(AP/CINCINNATI) Three teenagers have sued school officials over lengthy suspensions they received for setting up a Facebook page that identifies a teacher as a pedophile.
The entry on the social networking site included the face and last name of the teacher and referred to him as a member of the North American Man/Boy Love Association, which supports sex between men and boys.
"They're not saying it's true, they're saying it's just parody," the students' attorney, Marc Mezibov, said Friday.
The boys were suspended from Taylor High School for the maximum 90 days for creating the entry in November. They've served 10 days and were told the rest of the punishment would begin Jan. 2, when classes resume after the holiday break.
U.S. District Judge Susan Dlott ordered school officials to let them return pending a hearing on the lawsuit Jan. 10.
"Each of the boys has written an apology to the teacher and questioned whether they exercised their best judgment," their attorney, Marc Mezibov, said Friday.
The students and their parents filed the federal lawsuit Dec. 14 after the Three Rivers School District board voted to uphold the punishment.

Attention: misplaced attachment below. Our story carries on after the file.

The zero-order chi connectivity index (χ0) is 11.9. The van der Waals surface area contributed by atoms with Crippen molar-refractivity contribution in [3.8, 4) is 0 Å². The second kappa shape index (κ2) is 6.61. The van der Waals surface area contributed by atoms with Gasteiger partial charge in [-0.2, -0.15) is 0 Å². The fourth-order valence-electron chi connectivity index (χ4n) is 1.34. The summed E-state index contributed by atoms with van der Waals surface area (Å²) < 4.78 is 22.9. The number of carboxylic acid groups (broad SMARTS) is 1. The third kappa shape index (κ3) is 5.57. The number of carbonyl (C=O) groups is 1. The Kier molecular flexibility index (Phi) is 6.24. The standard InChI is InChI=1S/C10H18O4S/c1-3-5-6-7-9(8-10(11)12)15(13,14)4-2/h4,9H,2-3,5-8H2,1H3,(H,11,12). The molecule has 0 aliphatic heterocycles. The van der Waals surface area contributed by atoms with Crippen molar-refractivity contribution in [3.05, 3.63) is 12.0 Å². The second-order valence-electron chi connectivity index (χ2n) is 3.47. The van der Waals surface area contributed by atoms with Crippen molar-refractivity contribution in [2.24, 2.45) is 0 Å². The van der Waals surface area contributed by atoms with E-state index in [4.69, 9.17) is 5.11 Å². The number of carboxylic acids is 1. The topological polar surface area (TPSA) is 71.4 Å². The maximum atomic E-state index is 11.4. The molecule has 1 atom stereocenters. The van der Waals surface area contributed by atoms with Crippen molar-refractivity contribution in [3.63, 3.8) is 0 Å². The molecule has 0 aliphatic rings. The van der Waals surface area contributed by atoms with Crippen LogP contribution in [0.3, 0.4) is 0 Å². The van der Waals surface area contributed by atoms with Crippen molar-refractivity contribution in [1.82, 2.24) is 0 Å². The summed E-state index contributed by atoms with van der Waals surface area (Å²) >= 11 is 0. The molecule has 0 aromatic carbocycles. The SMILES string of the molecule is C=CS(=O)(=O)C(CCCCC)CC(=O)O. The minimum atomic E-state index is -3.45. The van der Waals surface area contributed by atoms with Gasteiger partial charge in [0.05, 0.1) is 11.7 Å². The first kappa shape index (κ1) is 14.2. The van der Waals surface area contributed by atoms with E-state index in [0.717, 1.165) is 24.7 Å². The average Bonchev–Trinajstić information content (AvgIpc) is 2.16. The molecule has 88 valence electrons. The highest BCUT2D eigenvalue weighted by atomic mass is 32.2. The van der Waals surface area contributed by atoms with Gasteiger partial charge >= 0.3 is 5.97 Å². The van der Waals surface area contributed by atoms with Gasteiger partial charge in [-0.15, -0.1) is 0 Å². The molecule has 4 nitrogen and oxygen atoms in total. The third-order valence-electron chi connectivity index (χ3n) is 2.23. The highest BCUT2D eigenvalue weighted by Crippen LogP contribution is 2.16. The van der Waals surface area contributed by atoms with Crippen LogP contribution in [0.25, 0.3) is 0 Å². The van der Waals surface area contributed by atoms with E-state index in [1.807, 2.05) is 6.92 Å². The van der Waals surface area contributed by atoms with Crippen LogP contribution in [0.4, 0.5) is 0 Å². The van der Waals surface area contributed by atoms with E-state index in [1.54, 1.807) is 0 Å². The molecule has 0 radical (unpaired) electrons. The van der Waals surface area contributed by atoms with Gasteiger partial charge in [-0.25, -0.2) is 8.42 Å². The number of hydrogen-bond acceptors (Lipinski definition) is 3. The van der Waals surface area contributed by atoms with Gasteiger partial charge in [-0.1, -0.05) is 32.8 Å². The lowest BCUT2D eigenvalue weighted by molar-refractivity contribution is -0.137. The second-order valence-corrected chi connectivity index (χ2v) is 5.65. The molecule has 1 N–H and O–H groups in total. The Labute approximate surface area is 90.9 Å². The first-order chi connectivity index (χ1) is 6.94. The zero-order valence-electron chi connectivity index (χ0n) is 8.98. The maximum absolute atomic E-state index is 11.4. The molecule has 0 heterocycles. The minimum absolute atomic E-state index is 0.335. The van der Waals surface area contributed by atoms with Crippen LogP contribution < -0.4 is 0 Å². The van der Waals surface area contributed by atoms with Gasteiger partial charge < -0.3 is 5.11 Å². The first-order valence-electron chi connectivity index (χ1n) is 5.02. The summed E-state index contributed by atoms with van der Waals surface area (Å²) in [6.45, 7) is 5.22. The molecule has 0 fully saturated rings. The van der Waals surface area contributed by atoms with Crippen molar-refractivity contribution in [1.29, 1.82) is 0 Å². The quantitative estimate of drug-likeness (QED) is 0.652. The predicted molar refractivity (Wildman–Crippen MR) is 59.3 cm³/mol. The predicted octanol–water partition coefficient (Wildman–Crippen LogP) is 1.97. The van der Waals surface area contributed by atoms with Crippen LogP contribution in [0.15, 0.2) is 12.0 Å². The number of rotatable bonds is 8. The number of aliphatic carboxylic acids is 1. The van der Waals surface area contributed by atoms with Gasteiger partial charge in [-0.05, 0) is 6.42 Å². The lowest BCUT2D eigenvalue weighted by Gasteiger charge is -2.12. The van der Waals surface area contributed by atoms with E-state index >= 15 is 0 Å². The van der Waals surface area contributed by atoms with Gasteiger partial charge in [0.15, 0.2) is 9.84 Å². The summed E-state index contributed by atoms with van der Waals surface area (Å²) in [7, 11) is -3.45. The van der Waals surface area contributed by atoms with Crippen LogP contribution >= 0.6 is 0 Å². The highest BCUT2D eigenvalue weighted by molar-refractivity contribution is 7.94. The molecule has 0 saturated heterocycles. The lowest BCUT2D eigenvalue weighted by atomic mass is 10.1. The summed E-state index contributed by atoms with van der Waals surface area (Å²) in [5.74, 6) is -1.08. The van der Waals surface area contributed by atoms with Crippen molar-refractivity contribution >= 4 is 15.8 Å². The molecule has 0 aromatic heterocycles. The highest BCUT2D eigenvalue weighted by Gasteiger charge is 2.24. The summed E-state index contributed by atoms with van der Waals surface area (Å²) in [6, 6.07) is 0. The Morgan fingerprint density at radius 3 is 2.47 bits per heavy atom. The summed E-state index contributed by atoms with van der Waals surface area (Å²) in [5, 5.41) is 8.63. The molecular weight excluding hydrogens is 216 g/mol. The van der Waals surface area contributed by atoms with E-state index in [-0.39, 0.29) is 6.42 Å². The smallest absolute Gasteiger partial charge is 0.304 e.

They argue that the Facebook entry should be considered protected speech because it was parody. The plaintiffs also allege the district overstepped its bounds because the Web page was created away from school with access limited to seven people, Mezibov said.
District officials wouldn't comment but have said allowing the students to remain in school would cause unspecified disruptions and hurt teacher morale. The district said 14 teachers had already requested their photos be removed from district Web sites. The teacher photo on Facebook was copied from a district site.
The students want to be reinstated, their disciplinary actions deleted from their records and the district ordered to pay their attorney fees and unspecified damages.
There have similar cases across Ohio and the country, said Scott Greenwood, an American Civil Liberties Union attorney. Courts have ruled that students can't be punished by schools for such off-campus acts and that such suspensions violate free speech, he said.